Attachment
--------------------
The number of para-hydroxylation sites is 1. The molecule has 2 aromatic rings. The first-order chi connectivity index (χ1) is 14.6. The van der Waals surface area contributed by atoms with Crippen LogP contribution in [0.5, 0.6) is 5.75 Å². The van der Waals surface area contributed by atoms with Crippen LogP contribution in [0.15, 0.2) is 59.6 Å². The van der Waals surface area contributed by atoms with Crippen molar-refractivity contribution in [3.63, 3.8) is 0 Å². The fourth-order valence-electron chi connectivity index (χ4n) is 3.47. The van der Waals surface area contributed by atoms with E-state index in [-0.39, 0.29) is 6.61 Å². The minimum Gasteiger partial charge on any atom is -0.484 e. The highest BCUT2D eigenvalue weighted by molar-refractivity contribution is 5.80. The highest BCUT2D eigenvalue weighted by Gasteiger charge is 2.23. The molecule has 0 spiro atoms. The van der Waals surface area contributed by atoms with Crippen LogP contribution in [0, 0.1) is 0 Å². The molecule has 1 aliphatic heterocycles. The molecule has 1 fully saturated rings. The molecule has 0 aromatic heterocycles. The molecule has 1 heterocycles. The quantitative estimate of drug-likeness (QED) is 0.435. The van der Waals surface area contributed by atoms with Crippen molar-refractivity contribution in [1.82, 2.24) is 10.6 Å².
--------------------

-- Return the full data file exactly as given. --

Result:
The number of para-hydroxylation sites is 1. The molecule has 2 aromatic rings. The first-order chi connectivity index (χ1) is 14.6. The van der Waals surface area contributed by atoms with Crippen LogP contribution in [0.5, 0.6) is 5.75 Å². The van der Waals surface area contributed by atoms with Crippen LogP contribution in [0.15, 0.2) is 59.6 Å². The van der Waals surface area contributed by atoms with Crippen molar-refractivity contribution in [3.63, 3.8) is 0 Å². The fourth-order valence-electron chi connectivity index (χ4n) is 3.47. The van der Waals surface area contributed by atoms with E-state index in [-0.39, 0.29) is 6.61 Å². The minimum Gasteiger partial charge on any atom is -0.484 e. The highest BCUT2D eigenvalue weighted by molar-refractivity contribution is 5.80. The highest BCUT2D eigenvalue weighted by Gasteiger charge is 2.23. The molecule has 0 spiro atoms. The van der Waals surface area contributed by atoms with Crippen LogP contribution in [0, 0.1) is 0 Å². The molecule has 1 aliphatic heterocycles. The molecule has 1 fully saturated rings. The molecule has 0 aromatic heterocycles. The molecule has 1 heterocycles. The quantitative estimate of drug-likeness (QED) is 0.435. The van der Waals surface area contributed by atoms with Crippen molar-refractivity contribution in [1.82, 2.24) is 10.6 Å².